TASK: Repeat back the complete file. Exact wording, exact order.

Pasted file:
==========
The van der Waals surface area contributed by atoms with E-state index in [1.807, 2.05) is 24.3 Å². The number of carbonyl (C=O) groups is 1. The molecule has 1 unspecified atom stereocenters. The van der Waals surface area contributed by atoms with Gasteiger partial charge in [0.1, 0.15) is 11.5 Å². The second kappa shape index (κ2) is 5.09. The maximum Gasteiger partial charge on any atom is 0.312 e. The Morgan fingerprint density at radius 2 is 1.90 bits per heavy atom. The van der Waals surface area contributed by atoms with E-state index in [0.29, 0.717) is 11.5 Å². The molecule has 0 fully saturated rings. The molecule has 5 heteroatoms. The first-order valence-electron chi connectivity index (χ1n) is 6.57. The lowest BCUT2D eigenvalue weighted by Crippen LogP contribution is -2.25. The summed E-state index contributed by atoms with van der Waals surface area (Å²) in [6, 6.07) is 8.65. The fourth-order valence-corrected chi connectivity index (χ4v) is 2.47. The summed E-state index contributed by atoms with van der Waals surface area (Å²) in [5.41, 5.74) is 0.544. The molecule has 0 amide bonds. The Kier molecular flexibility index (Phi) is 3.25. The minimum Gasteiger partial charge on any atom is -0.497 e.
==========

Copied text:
The van der Waals surface area contributed by atoms with E-state index in [1.807, 2.05) is 24.3 Å². The number of carbonyl (C=O) groups is 1. The molecule has 1 unspecified atom stereocenters. The van der Waals surface area contributed by atoms with Gasteiger partial charge in [0.1, 0.15) is 11.5 Å². The second kappa shape index (κ2) is 5.09. The maximum Gasteiger partial charge on any atom is 0.312 e. The Morgan fingerprint density at radius 2 is 1.90 bits per heavy atom. The van der Waals surface area contributed by atoms with E-state index in [0.29, 0.717) is 11.5 Å². The molecule has 0 fully saturated rings. The molecule has 5 heteroatoms. The first-order valence-electron chi connectivity index (χ1n) is 6.57. The lowest BCUT2D eigenvalue weighted by Crippen LogP contribution is -2.25. The summed E-state index contributed by atoms with van der Waals surface area (Å²) in [6, 6.07) is 8.65. The fourth-order valence-corrected chi connectivity index (χ4v) is 2.47. The summed E-state index contributed by atoms with van der Waals surface area (Å²) in [5.41, 5.74) is 0.544. The molecule has 0 amide bonds. The Kier molecular flexibility index (Phi) is 3.25. The minimum Gasteiger partial charge on any atom is -0.497 e.